Electronic waste is growing at a staggering rate—Americans alone chucked an average of 65 pounds of old electronic goods each last year—and it is set to surge another 33% within five years unless consumers and producers change their ways, LiveScience reports. Most of the waste ends up in developing nations, and those countries plus the former Soviet bloc now produce more electronic waste of their own than Western nations, according to a new map that tracks the problem worldwide for the first time.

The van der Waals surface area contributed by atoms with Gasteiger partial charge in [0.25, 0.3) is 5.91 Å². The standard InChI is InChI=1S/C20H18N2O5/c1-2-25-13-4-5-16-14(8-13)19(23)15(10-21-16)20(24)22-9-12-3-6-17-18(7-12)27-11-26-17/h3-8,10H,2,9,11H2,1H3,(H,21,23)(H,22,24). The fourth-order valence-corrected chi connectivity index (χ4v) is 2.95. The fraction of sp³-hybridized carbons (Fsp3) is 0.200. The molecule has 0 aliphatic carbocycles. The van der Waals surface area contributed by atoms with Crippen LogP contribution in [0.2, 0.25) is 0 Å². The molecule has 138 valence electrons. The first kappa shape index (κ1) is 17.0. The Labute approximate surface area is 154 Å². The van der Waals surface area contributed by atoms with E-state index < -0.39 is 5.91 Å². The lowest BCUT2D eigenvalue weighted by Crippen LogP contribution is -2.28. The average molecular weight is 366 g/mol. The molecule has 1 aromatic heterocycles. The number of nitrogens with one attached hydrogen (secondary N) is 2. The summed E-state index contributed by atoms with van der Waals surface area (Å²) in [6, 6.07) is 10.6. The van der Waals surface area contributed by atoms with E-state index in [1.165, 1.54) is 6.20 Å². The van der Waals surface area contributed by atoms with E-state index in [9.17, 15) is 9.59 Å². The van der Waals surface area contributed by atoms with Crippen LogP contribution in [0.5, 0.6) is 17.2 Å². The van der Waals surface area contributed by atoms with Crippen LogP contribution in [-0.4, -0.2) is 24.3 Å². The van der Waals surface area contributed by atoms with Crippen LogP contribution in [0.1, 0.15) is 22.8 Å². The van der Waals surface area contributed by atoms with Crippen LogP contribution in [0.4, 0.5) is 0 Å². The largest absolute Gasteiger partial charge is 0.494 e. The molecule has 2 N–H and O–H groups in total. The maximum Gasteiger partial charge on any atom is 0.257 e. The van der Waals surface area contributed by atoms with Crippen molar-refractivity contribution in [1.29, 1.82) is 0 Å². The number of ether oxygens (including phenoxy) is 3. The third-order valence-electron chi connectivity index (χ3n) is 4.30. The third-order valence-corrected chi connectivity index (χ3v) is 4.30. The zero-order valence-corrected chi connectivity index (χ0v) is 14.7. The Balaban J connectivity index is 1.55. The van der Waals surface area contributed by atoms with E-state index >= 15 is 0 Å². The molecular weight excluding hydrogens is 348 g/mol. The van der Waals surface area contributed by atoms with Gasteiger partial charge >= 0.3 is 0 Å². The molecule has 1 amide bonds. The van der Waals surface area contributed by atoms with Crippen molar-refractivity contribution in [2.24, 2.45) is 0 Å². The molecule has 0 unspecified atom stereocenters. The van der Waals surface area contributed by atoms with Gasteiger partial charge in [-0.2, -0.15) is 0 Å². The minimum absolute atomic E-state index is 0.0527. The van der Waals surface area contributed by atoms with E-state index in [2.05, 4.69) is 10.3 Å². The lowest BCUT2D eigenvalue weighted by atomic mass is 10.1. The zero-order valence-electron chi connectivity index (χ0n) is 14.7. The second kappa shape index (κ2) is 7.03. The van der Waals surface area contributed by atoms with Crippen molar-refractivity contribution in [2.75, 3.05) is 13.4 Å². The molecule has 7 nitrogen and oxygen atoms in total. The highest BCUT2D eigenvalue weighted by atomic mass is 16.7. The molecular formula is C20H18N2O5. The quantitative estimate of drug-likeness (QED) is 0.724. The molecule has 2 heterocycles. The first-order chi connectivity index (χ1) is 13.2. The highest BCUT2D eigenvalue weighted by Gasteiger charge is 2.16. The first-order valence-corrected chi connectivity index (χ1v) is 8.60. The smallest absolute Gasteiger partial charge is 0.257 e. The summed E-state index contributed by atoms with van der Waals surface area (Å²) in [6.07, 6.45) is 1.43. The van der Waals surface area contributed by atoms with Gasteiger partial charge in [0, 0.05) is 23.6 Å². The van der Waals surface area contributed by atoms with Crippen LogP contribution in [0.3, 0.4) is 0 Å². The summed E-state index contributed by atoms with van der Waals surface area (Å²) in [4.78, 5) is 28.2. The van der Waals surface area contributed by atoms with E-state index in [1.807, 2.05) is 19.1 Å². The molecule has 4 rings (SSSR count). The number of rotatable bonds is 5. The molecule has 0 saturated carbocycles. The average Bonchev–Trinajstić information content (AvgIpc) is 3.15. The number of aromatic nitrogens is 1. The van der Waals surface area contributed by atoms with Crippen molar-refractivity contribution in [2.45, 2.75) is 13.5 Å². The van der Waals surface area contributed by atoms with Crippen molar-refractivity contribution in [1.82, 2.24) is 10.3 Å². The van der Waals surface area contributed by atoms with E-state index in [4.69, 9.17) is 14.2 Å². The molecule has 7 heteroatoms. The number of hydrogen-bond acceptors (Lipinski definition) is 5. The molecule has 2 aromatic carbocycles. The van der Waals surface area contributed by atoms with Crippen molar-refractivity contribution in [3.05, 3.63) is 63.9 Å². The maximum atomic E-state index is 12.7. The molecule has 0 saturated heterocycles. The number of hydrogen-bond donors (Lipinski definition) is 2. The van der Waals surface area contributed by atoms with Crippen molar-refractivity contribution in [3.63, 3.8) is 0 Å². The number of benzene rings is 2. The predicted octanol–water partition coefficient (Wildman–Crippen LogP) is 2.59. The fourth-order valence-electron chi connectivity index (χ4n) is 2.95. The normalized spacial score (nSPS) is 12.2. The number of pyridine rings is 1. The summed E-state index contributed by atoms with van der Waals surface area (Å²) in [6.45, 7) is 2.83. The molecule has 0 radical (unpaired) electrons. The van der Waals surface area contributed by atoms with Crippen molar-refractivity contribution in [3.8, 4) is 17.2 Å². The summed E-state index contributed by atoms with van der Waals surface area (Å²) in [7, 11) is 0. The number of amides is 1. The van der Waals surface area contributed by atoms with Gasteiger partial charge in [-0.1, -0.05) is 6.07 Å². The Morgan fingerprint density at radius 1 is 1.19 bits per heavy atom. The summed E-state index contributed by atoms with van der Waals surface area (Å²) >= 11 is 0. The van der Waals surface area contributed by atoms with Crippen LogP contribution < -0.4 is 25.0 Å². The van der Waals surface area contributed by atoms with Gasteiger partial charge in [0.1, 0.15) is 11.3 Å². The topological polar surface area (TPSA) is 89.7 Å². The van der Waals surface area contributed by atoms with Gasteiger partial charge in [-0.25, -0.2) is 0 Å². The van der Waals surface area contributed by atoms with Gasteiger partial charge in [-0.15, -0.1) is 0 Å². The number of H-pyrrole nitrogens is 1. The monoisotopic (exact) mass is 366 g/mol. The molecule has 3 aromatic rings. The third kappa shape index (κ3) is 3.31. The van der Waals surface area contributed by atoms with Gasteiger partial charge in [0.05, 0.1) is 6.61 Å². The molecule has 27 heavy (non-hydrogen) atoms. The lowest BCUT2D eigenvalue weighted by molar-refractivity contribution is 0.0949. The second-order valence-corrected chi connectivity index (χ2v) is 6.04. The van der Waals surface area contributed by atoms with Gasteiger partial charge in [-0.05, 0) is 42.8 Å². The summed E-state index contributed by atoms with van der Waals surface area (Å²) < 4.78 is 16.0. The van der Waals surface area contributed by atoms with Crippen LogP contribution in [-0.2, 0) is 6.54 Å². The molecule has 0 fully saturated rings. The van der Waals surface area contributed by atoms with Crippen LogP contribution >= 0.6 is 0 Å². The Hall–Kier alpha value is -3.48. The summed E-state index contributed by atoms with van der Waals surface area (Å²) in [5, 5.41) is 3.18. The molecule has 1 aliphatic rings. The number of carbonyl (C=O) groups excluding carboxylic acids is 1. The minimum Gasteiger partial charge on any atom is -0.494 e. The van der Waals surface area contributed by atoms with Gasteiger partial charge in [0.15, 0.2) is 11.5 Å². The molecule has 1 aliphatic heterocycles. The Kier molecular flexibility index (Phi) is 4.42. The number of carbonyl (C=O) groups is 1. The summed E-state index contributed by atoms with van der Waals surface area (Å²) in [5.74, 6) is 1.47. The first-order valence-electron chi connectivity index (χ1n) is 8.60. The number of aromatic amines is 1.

The world produced around 54 million tons of electronic waste in total last year, researchers found, and though it can be valuable—a million old cell phones can yield 53 pounds of gold and 550 pounds of silver, Reuters notes—recycling rates remain low and where e-waste is recycled, it is often done so in a way harmful to both the environment and workers' health. The rate of waste is so high because engineers are constantly creating innovative designs to lure people to buy more, an earth sciences professor tells the Toronto Star. "Why won’t these same smart people also find a way that electronics can be used longer or reused in the best way, too?” (Read more e-waste stories.)